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S. Korea's CO2 emissions grow fastest among OECD members

All News 09:37 April 11, 2016

SEOUL, April 11 (Yonhap) -- South Korea's carbon dioxide (CO2) emissions have grown at the fastest pace among OECD member nations over the past two decades, mainly due to the country's heavy reliance on fossil fuels, bucking the global trend of reducing greenhouse gases, data showed Monday.

CO2 emissions per person in South Korea more than doubled from 5.4 tons in 1990 to 11.4 tons in 2013, while the corresponding average figure for the OECD declined 7.2 percent to 9.5 tons during the same period, according to the data compiled by the International Energy Agency (IEA).

Chile came next in CO2 emissions increases with 108.2 percent, followed by Turkey with 62.4 percent.

South Korea's carbon emissions are mainly attributable to the heavy reliance on coal fuel, the main culprit of greenhouse gas emissions, the agency said.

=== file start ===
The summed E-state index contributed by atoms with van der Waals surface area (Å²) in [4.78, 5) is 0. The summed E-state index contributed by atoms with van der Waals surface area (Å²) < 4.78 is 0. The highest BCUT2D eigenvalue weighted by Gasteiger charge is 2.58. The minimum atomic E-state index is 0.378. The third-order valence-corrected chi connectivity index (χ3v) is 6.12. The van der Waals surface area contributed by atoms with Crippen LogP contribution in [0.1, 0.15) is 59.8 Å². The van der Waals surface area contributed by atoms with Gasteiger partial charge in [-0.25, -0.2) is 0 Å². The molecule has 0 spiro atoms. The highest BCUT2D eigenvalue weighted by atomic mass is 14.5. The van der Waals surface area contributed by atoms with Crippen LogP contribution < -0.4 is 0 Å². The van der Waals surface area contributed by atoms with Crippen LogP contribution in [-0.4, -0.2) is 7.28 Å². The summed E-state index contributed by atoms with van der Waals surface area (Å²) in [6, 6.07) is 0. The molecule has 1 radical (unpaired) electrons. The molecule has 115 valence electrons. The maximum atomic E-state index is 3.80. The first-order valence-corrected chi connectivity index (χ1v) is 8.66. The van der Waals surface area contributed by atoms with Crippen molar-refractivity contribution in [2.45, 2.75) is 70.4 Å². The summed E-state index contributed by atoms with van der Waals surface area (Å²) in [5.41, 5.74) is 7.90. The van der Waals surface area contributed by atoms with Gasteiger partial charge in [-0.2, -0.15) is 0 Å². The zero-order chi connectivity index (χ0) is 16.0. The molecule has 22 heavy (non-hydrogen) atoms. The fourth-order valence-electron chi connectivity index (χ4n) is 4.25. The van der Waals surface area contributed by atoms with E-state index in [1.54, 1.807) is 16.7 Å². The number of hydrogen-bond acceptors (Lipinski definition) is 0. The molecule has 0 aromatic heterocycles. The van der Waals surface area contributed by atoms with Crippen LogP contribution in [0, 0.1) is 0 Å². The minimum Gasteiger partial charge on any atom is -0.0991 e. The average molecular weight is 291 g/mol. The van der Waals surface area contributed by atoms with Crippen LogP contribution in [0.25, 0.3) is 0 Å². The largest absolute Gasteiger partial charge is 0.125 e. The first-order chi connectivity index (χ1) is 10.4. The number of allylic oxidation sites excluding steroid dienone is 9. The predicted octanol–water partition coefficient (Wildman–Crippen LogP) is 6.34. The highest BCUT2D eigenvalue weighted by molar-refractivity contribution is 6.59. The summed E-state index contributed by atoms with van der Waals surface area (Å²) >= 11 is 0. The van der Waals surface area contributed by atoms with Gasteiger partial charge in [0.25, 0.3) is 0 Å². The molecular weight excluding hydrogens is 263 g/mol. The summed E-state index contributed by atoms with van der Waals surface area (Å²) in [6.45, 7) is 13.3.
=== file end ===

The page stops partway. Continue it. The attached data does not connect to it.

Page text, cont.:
CO2 emissions by burning coal in Asia's fourth-largest economy soared 147 percent to 580 million tons during the period, accounting for 4.7 percent of total emissions by OECD members in 2013.

South Korea's per-capita coal consumption was 2.29 tons of coal equivalent (TCE) in 2014, the fifth largest in the world following Kazakhstan, Australia, Taiwan and South Africa, the IEA said.


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